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    Europe is being besieged by forces of withdrawal, fear and mutual exclusion
    (25-Sep-2018)

    At the end of the Consiglio allargato

    Father General’s Extended Council met in early September. The presidents of the Jesuit Conferences, which on a geographical basis bring together the Jesuit Provinces of the whole world, participate in this body. We asked three questions of each of the presidents; here are their testimonies.


    Franck Janin – Europe (JCEP)

    In your service as JCEP President, what has been, up to now, your main source of “consolation”, of joy?

    This first year as President of the European Conference was a year of discovery. A large part of my time consisted in participating in the meetings of the collaboration networks (about twenty) that exist between the Provinces and Regions. What delighted and comforted me mostly, was to see all these companions - and for some networks their partners in the mission - coming from all over Europe, entering into dialogue, sharing their experiences, considering common projects. The European Conference is marked by a great diversity of countries, languages and sometimes difficult histories. What we can build in terms of common thinking and action is of paramount importance at a time when Europe is being besieged by forces of withdrawal, fear and mutual exclusion. The Province of the Near East is also part of our Conference. The idea that conflicts of interest can turn into deadly conflicts should never be underestimated.

    In the context of your Conference, what is the main challenge (or challenges) you will be facing during the upcoming months?

    In this sense, one of the major challenges of our Conference is to continue to build a true union of hearts and minds among us. It is clear that religious or not we are influenced by the socio-political conditions in which we live. This tends to undermine understanding and unity among nations or regions. It also reflects on our relationships between Jesuits. Our mission at the 36th General Congregation was strongly confirmed as a mission of reconciliation. Being credible in this ministry of reconciliation presupposes that we do not stop working to build communion among ourselves. The restructuring of the Provinces, which is also an ongoing exercise in the Conference, can be an opportunity to open our borders and overcome our mutual particularities and fears. We will soon discuss the question of our Formation Centres among major superiors. Making them ever more “European” is also a challenge.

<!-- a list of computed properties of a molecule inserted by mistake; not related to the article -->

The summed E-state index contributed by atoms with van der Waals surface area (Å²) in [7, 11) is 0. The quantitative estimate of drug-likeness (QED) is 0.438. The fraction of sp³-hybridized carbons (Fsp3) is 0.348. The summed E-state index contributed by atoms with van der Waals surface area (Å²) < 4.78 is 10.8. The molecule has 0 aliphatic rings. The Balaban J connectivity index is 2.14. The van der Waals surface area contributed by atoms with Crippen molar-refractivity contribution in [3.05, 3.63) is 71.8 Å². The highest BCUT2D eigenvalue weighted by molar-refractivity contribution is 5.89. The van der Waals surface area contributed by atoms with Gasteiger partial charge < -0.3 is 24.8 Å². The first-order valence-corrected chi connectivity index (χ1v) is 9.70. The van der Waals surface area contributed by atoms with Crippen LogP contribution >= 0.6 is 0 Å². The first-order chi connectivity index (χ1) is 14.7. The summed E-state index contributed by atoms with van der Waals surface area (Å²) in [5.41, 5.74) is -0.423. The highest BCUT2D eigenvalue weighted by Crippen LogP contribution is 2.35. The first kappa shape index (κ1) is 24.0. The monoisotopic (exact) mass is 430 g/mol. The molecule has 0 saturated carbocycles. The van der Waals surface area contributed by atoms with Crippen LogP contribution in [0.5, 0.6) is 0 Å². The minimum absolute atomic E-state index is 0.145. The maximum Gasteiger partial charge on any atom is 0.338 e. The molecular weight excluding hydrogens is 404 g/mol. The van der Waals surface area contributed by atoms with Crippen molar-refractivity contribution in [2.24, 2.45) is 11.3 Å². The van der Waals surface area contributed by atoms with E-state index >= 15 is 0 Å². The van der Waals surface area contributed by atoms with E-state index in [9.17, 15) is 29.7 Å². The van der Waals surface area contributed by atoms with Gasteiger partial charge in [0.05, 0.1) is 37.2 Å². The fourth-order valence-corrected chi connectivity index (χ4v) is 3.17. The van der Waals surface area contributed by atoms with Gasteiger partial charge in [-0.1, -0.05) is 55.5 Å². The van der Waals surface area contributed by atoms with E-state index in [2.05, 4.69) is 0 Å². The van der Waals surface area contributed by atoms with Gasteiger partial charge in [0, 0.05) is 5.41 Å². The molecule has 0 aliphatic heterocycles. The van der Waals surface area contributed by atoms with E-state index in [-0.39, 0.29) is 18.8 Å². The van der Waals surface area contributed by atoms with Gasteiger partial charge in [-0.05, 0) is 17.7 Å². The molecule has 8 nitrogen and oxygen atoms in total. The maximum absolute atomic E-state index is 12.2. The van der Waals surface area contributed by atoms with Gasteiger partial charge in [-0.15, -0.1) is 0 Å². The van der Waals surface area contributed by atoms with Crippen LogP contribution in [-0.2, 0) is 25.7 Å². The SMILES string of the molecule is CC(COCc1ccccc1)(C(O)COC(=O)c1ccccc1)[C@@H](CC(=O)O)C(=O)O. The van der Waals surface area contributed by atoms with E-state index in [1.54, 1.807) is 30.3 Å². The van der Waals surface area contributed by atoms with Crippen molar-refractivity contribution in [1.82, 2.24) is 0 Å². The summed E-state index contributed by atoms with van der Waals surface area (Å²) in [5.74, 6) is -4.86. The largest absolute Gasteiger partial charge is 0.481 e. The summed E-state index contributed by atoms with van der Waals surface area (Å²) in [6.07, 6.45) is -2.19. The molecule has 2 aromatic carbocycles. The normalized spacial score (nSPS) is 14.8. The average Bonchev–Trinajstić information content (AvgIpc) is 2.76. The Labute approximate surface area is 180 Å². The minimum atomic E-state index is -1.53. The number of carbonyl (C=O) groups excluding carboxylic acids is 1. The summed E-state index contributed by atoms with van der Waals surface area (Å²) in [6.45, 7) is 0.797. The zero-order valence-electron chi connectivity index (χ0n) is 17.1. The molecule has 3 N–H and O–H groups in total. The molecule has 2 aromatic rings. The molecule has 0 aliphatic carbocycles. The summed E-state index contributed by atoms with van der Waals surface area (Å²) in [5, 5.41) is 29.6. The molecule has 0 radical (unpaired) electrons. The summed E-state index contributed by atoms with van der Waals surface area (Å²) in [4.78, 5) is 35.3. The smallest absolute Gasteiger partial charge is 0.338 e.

What will you mainly remember from your participation to Father General’s Consiglio allargato, in relationship with the process toward the definition of Universal Apostolic Preferences?

    During this Consiglio Allargato we heard many testimonies on critical situations in our world. This contemplation of the world, directly linked to what Saint Ignatius proposes in the Exercises with the contemplation of the Incarnation, is key in this process of discernment of our universal apostolic preferences. It was, Ignatius said, in contemplating the world in its need to be “saved”, that the Trinity made the decision that the Son would become man. I would keep in mind the suburbs of Naples, the exploitation of peoples and nature in the Amazon, the supra-national political and economic stakes that fuel wars everywhere, such as in Syria, the challenges of reconciliation that we hope for, while conflicts, whether open or closed, seem never to end... Let us hope that this contemplation will enable us to make the necessary choices knowing that our “least Society”, while having many resources, can only be humble and count on God’s grace.

    [Original FR]


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